limestone must reach a minimum bed temperature of approximately 
1,500[deg]F for the limestone to calcine, and, thus, become effective 
at reducing acid gases. The commenters stated that these EGUs often 
burn coal for about 45 minutes before limestone is added, and 
additional time is then required for the bed chemistry to stabilize. 
They stated that normally the bed is stable and up to temperature when 
approximately 40-percent load is reached. The commenters requested that 
the EPA apply the same definition of ``startup'' to FBC EGUs as was 
suggested for the other types of EGUs (i.e., 4 hours after 25-percent 
load is first achieved, or 12 hours after first electricity generation,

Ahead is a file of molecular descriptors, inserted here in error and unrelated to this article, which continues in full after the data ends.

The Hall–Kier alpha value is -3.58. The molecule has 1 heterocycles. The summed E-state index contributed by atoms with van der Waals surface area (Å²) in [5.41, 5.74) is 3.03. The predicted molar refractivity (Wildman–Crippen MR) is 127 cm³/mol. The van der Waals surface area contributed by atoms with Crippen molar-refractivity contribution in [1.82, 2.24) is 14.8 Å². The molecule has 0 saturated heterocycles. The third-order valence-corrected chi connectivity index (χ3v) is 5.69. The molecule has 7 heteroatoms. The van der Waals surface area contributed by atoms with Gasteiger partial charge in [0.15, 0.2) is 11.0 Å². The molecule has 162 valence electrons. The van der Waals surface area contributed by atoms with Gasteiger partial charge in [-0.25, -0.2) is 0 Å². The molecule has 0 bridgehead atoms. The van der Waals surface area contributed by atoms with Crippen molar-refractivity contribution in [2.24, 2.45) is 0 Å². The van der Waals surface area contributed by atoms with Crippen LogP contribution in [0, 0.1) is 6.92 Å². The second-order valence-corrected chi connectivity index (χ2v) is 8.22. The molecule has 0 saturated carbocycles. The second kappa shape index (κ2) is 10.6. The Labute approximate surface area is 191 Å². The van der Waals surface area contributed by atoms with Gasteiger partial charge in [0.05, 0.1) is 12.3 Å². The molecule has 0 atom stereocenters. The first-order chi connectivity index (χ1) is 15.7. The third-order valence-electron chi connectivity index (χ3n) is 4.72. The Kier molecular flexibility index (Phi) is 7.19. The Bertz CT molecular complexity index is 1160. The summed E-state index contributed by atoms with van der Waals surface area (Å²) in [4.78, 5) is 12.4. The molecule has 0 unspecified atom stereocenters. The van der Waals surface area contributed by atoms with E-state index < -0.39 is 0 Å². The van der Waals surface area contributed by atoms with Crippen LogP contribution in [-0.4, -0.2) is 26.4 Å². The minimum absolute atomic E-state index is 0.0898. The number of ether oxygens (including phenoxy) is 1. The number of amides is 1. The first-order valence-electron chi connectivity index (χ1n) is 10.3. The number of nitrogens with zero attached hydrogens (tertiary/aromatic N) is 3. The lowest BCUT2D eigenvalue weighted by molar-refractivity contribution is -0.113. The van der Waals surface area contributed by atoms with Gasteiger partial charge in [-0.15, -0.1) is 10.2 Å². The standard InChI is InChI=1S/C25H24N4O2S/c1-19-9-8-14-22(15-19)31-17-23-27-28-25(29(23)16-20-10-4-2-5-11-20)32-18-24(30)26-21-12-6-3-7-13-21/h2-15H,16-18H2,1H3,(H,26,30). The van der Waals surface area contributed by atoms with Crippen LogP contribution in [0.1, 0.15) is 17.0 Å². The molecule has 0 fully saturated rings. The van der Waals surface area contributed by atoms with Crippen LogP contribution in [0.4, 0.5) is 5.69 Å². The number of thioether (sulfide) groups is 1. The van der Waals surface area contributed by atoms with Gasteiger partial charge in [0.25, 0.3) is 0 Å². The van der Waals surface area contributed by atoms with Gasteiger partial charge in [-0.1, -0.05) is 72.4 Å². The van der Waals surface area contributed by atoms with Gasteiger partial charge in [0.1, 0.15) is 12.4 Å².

whichever occurs first).\14\
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    \14\ See, e.g., EPA-HQ-OAR-2009-0234-20282.
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    The commenters also provided input on the types of fuels considered 
``clean,'' the specifics of startup as related to IGCC EGUs, the use of 
diluent caps and sorbent trap monitoring during startup and the 
application of the work practice standards to EGUs with a common stack. 
The commenters suggested that the EPA should expand the proposed list 
of ``clean fuels'' to include biodiesel and other renewable fuels that 
meet the 40 CFR Part 80, subpart M, requirements and that biodiesel and 
other biofuels be among the clean fuels allowed.\15\ The commenters 
stated that it is important that either flaring syngas or routing it to